There was more positive news from core inflation which fell from 4.8% in June to 4.7% in July. Given that volatile items are stripped out to constitute the core, it is to be expected that falls (or rises) are more moderate.
Federal Reserve analysts have warned FOMC members that the economy has entered “uncharted waters”, with the headline rate of inflation falling in line with tighter monetary policy, but with little or no discernible accompanying rise in unemployment that would be expected in such an environment.
This is the first time since the end of World War two that such a set of circumstances have been seen together. Purely anecdotally, perhaps this will also see an inversion of the yield curve not lead to a recession “down the road”.
The dollar initially fell on the news that inflation had risen by less than expected. The index made a low of 101.81, since this may hasten the end of tighter monetary policy, but it recovered to close fifteen points higher at 102.63.
The ECB still believes that the Eurozone will grow this year and next
It is undoubtedly “silly season” where financial journalists, under pressure to produce column inches for voracious editors, are prone to write articles that are driven by dubious theories.
The same is true for the outlook for the common currency, but that is at least governed by sound economic reasoning.
The Eurozone economy is weakening rapidly, with two of its major economies, Germany and Italy, both almost certainly in recession, and it is likely that if the ECB remains on its current path that the entire union will follow.
This means that the pressure will be increasing on the ECB to pause the chain of rate hikes at its next meeting, and “hey presto” a story is born.
The fly in the ointment is that the economy has been weakening for some months and the ECB has shown virtually no inclination to pause, other than the pleas from traditionally weaker economies for the paid to stop.
Add to this Christine Lagarde’s virtual indifference to the economy suffering a mild recession if it leads to inflation falling close to the Central Bank’s 2% target, and “rate pause waters” become “muddied” again.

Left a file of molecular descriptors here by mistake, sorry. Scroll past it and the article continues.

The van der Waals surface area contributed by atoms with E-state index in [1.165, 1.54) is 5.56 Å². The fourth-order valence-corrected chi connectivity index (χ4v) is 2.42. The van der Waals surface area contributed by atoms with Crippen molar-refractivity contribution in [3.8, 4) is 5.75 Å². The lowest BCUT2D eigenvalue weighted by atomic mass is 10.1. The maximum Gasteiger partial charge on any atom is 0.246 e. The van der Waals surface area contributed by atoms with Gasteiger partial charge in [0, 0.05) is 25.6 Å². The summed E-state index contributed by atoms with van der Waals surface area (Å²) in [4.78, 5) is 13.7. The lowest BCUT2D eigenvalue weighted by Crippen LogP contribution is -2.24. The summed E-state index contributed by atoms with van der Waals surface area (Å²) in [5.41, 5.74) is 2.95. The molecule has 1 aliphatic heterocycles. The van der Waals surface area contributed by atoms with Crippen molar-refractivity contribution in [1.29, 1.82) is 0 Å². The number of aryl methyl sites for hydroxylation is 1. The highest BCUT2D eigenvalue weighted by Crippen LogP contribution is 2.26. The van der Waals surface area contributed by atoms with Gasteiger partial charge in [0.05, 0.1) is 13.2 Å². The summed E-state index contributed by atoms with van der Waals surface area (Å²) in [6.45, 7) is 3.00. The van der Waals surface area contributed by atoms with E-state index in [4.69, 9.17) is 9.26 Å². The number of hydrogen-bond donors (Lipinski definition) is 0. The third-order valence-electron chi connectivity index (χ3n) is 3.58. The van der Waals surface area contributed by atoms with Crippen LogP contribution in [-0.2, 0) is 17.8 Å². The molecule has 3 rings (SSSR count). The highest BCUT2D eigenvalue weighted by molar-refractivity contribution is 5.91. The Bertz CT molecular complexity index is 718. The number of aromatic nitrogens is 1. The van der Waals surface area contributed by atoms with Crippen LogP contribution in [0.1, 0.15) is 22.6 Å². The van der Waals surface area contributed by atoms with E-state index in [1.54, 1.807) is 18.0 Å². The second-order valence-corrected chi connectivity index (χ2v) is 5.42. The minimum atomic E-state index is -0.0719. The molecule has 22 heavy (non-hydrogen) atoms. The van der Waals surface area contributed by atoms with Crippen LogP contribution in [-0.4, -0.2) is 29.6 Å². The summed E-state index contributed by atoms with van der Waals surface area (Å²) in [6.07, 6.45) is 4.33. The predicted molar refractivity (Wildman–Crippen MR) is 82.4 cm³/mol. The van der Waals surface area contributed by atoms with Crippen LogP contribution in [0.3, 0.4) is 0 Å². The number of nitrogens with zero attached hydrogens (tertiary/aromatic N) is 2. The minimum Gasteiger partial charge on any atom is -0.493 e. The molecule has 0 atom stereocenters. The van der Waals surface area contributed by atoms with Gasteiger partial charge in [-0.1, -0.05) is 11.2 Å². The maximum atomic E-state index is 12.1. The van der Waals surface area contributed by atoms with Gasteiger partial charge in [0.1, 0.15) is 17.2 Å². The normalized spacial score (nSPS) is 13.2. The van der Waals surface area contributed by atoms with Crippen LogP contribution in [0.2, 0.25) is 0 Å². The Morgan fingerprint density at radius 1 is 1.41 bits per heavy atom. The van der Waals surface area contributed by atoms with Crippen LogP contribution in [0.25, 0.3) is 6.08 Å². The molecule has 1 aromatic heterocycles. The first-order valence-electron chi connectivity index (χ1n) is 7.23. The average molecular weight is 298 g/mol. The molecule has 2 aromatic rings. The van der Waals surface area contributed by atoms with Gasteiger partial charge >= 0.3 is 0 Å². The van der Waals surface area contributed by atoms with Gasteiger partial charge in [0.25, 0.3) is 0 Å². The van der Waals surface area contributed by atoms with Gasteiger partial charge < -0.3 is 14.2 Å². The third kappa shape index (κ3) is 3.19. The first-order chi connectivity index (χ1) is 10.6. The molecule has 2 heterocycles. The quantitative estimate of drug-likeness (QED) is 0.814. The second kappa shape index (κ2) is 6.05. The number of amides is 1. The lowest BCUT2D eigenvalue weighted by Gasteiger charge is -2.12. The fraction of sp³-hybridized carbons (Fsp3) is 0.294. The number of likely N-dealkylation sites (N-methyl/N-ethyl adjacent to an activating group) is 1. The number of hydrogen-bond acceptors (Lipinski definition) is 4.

The most prominent relatively new factor pointing to a pause is the state of the German economy.
The German people have so far gone along with their Central Bank’s fascination with inflation, but they will be becoming acutely aware that they saw their savings rates collapse to help more profligate EU members, and now inflation has risen to historical highs and hose same nations are providing more generous help than they are receiving through social welfare.
It has not manifested itself yet, but there may be a growing feeling of nationalism growing, which the Government will have to face to ensure it doesn’t get out of hand.
The Euro rose initially yesterday on a rumour that U.S. inflation had not risen at all. This would have guaranteed a pause in September, but in the end, the more moderate rise left the market unsure, and the Euro fell back. It reached a high of 1.1065 and closed at 1.0981.
The currency will stay in its current range until any monetary and economic divergence between the European Union and the U.S. becomes clear.
Have a great day!
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10 Aug - 11 Aug 2023
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Alan has been involved in the FX market for more than 25 years and brings a wealth of experience to his content. His knowledge has been gained while trading through some of the most volatile periods of recent history. His commentary relies on an understanding of past events and how they will affect future market performance.